The application of anti-dumping duty on polypropylene by the Indian government is intended to protect Indian petro-chemical companies from global competition there are many sources and factors that suggest that the support provided to these large industries will be at the expense of Indian downstream industries, importers and average consumers. Such an increase in the dominant position of the Indian polypropylene producers will unilaterally disadvantage wide range of crucial Indian downstream industries that use polypropylene in production and will make these industries less competitive both in domestic and global markets. Higher costs incurred by the downstream industries will also lead to higher prices for average Indian consumers. Exporting countries have also cautioned that the economies of India and the Gulf are inextricably linked through networks of trade. Hence, putting up protectionist fences and impeding the flows of goods and services will unnecessarily increase frictions and reduce economic growth in these regions in the long term.

Similarly, India’s decision to impose antidumping duty on phosphoric acid from countries across the globe (including China, Korea, Israel, Taiwan etc) are means adopted by the monopoly holding Indian industries to systematically eradicate any kind of competition within the domestic Industry; in order to sustain their market power and continuously increase prices of their product. The provisions of anti-dumping laws have been blatantly abused, which if examined under the principles of competition law may not be found to be justifiable and sustainable at all.[39]

In the recent times, the trend of approaching anti-dumping authorities for creating trade barriers and restricting competition (from foreign exporters) is on increase. Anti-dumping statistics clearly establish that Indian companies have been among the top users of antidumping laws and have been abusing the provisions to maintain/sustain their dominant positions in their respective markets/industries. In 2008, India led the chart by initiating 54 anti-dumping investigations, followed by Brazil with 23 anti-dumping investigations. Since 1995-2005, India had initiated 564 antidumping investigations[40].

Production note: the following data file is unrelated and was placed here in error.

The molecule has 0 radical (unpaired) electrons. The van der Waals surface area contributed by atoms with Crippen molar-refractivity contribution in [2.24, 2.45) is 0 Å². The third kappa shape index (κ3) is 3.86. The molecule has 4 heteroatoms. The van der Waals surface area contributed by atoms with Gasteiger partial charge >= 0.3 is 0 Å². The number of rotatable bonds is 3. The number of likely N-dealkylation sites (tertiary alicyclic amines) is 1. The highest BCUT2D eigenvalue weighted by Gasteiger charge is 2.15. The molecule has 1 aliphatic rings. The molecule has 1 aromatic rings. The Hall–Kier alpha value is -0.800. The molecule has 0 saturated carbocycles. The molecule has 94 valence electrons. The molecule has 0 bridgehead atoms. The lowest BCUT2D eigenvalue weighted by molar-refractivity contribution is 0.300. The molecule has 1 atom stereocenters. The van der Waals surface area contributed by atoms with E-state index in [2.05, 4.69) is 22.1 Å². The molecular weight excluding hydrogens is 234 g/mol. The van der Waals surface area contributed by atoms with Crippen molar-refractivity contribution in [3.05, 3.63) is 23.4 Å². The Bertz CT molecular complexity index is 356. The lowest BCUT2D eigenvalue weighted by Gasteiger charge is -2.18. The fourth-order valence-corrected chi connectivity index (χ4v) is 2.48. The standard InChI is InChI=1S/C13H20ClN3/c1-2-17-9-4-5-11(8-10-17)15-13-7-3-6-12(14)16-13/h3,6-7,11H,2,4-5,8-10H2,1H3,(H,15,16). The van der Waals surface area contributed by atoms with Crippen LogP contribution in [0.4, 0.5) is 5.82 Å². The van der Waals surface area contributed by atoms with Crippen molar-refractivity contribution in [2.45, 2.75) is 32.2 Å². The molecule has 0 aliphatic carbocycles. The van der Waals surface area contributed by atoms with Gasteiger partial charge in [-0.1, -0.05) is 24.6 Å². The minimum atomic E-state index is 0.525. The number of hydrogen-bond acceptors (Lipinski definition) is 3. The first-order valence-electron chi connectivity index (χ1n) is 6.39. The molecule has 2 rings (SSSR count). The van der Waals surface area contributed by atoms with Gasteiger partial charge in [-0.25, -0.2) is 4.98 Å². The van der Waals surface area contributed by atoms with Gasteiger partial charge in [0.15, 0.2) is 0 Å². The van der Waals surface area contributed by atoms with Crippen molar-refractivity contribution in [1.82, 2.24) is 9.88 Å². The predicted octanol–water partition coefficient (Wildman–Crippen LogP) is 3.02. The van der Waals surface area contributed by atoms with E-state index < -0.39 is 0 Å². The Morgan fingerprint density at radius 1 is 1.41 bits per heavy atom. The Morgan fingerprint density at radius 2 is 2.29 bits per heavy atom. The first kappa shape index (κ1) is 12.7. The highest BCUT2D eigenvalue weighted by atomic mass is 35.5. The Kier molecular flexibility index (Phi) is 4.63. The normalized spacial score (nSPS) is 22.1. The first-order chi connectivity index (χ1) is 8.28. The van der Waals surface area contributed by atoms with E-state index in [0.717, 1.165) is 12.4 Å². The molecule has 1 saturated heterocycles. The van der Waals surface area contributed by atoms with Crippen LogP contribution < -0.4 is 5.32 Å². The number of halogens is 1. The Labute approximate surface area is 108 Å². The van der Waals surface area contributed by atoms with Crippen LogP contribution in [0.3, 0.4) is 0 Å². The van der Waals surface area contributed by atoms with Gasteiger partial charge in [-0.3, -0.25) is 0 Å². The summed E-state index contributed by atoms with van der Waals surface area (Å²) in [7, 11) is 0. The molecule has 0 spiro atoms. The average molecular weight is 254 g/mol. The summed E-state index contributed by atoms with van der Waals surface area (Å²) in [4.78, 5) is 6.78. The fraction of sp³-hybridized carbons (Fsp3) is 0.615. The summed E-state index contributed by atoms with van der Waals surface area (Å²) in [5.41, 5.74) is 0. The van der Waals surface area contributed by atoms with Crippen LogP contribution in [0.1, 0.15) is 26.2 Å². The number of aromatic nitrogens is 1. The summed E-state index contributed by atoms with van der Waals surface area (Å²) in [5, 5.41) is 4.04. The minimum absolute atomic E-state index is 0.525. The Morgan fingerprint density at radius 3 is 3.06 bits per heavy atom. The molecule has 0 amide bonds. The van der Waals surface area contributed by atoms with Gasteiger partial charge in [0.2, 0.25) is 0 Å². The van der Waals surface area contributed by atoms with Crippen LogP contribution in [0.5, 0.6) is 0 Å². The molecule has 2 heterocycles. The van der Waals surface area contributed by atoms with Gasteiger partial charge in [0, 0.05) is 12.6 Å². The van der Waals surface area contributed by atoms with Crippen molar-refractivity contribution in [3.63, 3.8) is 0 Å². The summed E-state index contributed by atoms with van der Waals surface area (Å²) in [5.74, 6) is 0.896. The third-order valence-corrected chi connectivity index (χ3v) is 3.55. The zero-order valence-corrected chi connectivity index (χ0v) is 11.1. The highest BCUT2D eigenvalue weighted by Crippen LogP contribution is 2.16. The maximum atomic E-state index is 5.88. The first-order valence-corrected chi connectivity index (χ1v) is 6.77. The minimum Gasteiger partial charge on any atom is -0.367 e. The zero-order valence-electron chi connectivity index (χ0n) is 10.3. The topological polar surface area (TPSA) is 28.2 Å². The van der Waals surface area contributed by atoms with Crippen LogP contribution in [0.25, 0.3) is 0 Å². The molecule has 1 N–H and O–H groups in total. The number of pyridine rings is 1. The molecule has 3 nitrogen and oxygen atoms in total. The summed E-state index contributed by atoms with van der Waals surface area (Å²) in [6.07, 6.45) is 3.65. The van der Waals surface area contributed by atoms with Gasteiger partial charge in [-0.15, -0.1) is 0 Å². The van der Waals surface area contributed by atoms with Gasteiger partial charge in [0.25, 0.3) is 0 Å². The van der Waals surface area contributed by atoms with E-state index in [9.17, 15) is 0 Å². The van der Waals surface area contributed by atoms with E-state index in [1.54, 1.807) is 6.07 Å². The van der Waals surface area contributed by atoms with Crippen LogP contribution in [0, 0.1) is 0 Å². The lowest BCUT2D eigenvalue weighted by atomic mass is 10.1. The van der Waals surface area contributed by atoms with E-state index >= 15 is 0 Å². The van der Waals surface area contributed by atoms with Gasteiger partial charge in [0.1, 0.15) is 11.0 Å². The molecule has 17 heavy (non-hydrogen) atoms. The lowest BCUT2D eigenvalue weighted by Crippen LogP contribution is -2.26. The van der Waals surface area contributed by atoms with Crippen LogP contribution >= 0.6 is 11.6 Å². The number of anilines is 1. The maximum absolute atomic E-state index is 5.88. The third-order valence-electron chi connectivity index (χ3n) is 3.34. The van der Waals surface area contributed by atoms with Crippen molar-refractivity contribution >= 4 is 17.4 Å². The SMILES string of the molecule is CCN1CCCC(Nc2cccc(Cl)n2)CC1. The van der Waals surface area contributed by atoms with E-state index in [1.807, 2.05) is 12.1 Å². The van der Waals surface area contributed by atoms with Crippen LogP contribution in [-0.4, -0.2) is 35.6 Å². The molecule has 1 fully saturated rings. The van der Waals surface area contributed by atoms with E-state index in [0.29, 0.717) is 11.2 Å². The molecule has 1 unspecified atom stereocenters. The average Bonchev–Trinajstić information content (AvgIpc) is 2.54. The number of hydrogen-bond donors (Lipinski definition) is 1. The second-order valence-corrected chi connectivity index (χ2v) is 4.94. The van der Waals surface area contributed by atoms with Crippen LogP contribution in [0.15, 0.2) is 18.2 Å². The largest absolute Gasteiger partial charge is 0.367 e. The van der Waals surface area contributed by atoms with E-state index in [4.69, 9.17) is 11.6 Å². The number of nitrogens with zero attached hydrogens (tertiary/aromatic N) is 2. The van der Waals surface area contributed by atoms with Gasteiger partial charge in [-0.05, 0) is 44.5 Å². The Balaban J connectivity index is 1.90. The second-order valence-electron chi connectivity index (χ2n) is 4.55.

It may not be entirely wrong to say that anti-dumping rules have undergone sequential change since their initiation and have also begun to deviate substantially from the commonly accepted norms and standards of competition policy and law.[41]It is now widely believed that “anti-dumping is a trouble making diplomacy, stupid economics and unprincipled law”[42]

Antidumping is likely to be abandoned because it neither ensures free function of the market nor provides an acceptable safety valve for domestic firm facing sudden, intense pressure from imports. According to WTO competition law and policy is better able to achieve the most efficient allocation of world resources.[43]

CONCLUSION

There has been an uncomfortable conclusion that anti-dumping is out of control, competition policy is out of immediate sight and safe ground policy is out of use.

[1] MAGDALEEN VAN WYK & MARUMO NKOMO,competition and trade policy,Enforcement & Exemptions Division at the Competition Commission

[2] The Other Side of Harmony: Can Trade and Competition Laws Work Together in the International Marketplace? Julian Epstein, American University International Law Review, Volume 17, Issue 2, 2002

[3] Competition Policy and international trade distortions, Alden F. Abbott and Shanker Singham at p 23.

[4] The Other Side of Harmony: Can Trade and Competition Laws Work Together in the International Marketplace? Julian Epstein, American University International Law Review, Page 362, Volume 17, Issue 2, 2002

[5] Preamble to the Marrakesh Agreement Establishing the World Trade Organization 1994

[6]Bernard  Hoekman,  “Economic  Development,  Competition  Policy  and  the  WTO”,  at:   http://econ.worldbank.org/external/default/main?pagePK=64165259&theSitePK=469382&piPK=64165421&m enuPK=64166322&entityID=000094946_02111404425138, accessed August 2014

[7] Ibid at 1

[8] Alden F. Abbott and Shanker Singham, “Competition  Policy  and  International  Trade  Distortions”,  at:   http://ilreports.blogspot.com/2013/03/new-volume-european-yearbook-of.html, accessed August 2014

[9] Report of the Panel, WT/DS44/R, Japan – Measures Affecting Consumer Photographic Film and Paper.

[10] The approach in the Reference Paper followed some principles of competition and regulation for participants to consider binding in their basic telecommunications commitments, to protect and promote competition by requiring that, appropriate measures be maintained in order to ensure the elimination of anti- competitive practices. The US and Mexico had both committed themselves to the Reference Paper, which establishes disciplines on competition safeguards in the telecoms sector. Such safeguards include interconnection guarantees, transparent licensing, independence of regulators from telecoms operators, and fair allocation of resources such as frequencies, numbers, and rights of way.

[11]Here,  the  government  is  permitted  to  exact  increased  tariffs  on  the  goods  of  entities  that  through  “unfair”   trade practices have caused injury to the domestic industry.